IOWA, USA — It's official: this winter storm is by far the biggest of the season for central Iowa, with parts of the Des Moines metro reporting over a foot of snow accumulation before the snow even finished falling.
In fact, Des Moines recorded 12.6" of snow as of 6:00 a.m. Tuesday, making this the biggest 2-day snowfall in the metro since 2009. It was a record snowfall for a Jan. 25.
In Clive, more than a foot was drooped, but resident Lou Rand said he didn't mind it.
"In  we had 19 inches," Rand said. "Now that was something."
At the Des Moines International Airport, crews cleared runways for planes to take off and land.
"The biggest challenge of maintaining the airfield is really the coordination between the event, the aircraft and traffic control," Des Moines International Airport Director of Operations Clinton Torp said.
"It really is a coordinated effort."
Each snowplow the airport uses costs $900,000, and they now use a GPS-tracking vehicle to follow along with where operations vehicles are.
Complete weather coverage from Local 5
Tuesday, January 26
Between 5:30 p.m. Monday and 1:30 p.m., the Des Moines Police Department officers responded to:
- 13 crashes with property damage only
- 2 crashes with injury (both minor)
- 3 hit-and-run crashes
- 33 stalled/stuck vehicles
122 citations for primary snow routes have been issued as of Tuesday midday, according to the department.
An Iowa State Patrol trooper was struck from behind on I-80 near the north side of Des Moines, ISP tweeted.
"The trooper in the patrol car was transported to a local hospital (with minor/precautionary injuries)," the tweet reads.
Event total at the Des Moines International Airport was 12.9" of snow. That accounts for everything from start to finish.
Des Moines currently stands at 41.9" of snow for the winter so far.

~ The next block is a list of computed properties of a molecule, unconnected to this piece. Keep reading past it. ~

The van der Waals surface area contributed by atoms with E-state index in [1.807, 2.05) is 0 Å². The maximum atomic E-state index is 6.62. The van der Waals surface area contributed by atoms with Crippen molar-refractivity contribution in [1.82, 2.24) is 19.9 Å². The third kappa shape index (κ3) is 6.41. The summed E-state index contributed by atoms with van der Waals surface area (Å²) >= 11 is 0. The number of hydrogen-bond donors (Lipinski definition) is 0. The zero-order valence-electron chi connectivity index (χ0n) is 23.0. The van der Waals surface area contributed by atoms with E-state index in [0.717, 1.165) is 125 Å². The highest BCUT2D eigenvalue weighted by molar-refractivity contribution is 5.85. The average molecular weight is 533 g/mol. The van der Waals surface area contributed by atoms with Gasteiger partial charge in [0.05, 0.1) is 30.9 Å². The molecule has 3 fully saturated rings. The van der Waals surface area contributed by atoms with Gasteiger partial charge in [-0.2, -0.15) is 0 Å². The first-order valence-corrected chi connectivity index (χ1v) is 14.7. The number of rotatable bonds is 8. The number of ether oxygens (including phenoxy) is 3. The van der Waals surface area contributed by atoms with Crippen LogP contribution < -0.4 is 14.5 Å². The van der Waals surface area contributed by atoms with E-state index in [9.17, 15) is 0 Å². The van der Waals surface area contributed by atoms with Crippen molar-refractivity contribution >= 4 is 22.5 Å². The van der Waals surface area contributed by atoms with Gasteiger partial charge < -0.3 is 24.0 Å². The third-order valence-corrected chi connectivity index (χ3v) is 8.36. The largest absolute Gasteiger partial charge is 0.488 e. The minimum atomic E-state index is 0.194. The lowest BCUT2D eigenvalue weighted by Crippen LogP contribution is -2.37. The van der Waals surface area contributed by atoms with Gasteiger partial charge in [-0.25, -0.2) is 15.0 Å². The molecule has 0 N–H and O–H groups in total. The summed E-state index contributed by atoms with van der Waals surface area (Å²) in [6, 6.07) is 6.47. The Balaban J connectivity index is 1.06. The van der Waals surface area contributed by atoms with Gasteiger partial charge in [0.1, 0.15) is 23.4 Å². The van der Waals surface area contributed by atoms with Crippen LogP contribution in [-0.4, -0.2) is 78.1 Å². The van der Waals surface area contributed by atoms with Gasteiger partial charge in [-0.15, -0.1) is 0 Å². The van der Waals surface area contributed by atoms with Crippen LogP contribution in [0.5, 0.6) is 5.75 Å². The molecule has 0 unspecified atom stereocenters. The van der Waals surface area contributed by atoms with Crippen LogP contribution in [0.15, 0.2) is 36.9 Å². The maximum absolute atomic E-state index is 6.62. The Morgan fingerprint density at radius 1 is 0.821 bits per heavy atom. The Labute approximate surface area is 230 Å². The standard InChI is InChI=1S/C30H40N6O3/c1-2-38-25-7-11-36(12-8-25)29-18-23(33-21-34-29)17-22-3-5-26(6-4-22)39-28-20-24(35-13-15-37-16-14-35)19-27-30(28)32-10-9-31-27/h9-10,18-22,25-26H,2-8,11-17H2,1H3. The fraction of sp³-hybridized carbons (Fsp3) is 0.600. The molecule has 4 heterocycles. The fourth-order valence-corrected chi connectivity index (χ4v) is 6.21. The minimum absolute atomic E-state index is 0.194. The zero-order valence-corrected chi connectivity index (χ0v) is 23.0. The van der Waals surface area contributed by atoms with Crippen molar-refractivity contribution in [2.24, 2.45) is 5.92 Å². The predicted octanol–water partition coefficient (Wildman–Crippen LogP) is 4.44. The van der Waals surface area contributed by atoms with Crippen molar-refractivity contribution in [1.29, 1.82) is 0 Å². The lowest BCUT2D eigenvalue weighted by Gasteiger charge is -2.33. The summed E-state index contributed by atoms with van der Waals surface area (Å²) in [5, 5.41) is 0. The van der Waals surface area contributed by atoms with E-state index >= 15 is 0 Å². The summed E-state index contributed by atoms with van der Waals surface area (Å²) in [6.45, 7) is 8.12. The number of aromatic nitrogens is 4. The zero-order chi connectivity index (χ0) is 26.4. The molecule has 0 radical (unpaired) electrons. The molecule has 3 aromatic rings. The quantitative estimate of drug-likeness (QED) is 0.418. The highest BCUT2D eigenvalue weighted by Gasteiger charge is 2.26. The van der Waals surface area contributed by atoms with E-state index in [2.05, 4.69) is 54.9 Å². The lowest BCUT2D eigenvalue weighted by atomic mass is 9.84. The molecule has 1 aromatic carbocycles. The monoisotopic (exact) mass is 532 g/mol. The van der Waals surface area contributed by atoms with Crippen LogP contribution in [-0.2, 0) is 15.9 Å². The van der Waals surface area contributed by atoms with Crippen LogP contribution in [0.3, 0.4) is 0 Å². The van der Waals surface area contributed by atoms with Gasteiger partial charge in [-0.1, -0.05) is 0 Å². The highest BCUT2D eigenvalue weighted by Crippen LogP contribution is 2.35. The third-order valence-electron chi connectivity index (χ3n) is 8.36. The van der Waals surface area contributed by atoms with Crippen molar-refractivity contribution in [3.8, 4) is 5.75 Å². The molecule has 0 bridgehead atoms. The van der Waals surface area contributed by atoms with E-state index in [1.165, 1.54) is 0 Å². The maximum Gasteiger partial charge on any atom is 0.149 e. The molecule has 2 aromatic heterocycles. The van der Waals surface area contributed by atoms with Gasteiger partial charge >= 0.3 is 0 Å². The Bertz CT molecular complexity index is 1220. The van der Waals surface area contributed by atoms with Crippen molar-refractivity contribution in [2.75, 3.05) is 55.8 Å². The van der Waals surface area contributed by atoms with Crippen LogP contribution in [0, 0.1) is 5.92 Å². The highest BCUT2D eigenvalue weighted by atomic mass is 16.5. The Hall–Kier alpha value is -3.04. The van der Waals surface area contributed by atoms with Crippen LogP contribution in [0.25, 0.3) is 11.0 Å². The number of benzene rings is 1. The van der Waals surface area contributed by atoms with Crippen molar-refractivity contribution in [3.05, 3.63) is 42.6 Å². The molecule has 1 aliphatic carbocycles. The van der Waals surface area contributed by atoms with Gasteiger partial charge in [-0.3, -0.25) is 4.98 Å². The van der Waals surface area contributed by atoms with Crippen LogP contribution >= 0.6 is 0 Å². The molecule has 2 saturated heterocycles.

The Iowa State Patrol released the following numbers from the winter storm (6 a.m. to midnight Monday):
- 147 crashes covered
- 139 property damage
- 8 personal injury
- 345 motorist assists
The snow is finally coming to an end in Des Moines and Ames. Flurries will stick around eastern Iowa through the early afternoon.
Travel is still not advised in Des Moines and Ames.
As more snowfall reports come in from different parts of Iowa, it is becoming clear that the highest amounts occurred in western, southwestern, and central Iowa.
Areas to the southeast did not quite receive as much as expected, but still had over 7" of snow in most spots.
The hardest part of the forecast was determining the cutoff zone on the northern end of the storm.
This sharp cutoff actually pushed farther north than anticipated, bringing higher totals to communities along Highway 20, with the lowest amounts closer to Highway 18.
Roads are in terrible shape across the state, with "travel not advised" alerts issued for much of central Iowa.
Travel is highly discouraged, but commuters who must be on the roads should exercise extreme caution, increase following distance, and clear all snow from mirrors, windows, and even the tops of vehicles.
As of 6 a.m., the Des Moines International Airport has received 12.6". That makes this the biggest two-day snow total since Dec.8-9, 2009.
It has snowed in Des Moines 17 consecutive hours. More light snow showers are expected in central Iowa through mid to late morning. Up to 1" of additional snow is possible.
The Des Moines International Airport officially reported 10.3" of accumulation as of midnight.
Light snow is still currently falling, so this number may tick up just a bit more by sunrise.
A fresh update from the airport will come at 6:00 a.m. Tuesday.
Adding this 10.3" to our total of 29.0" so far this winter, the airport has recorded 39.3" of snow at this point.
That 39.3" is nearly 20 inches above average for this point in the season.
Monday, January 25
The highest report of the snow storm has come in at this point- a whopping 13.5" of snow was measured near Jordan Creek in West Des Moines.
Other parts of the west metro recorded 10-12" of new accumulation, even before the light snow finished falling.
Additional accumulation is possible through the night and early morning Tuesday, but the rate of snowfall will continue to decrease.
A serious crash caused big traffic delays along I-80 in Newton this evening. No injuries were reported, but a jack-knifed semi blocked part of the interstate and several cars slid off into a ditch.
Snow total reports are beginning to come in from across central Iowa, even as the snow continues to fall.
The highest amounts occurred right through central Iowa, including the metro. 12" of snow was reported near the Urban Loop, in between Grimes and Urbandale.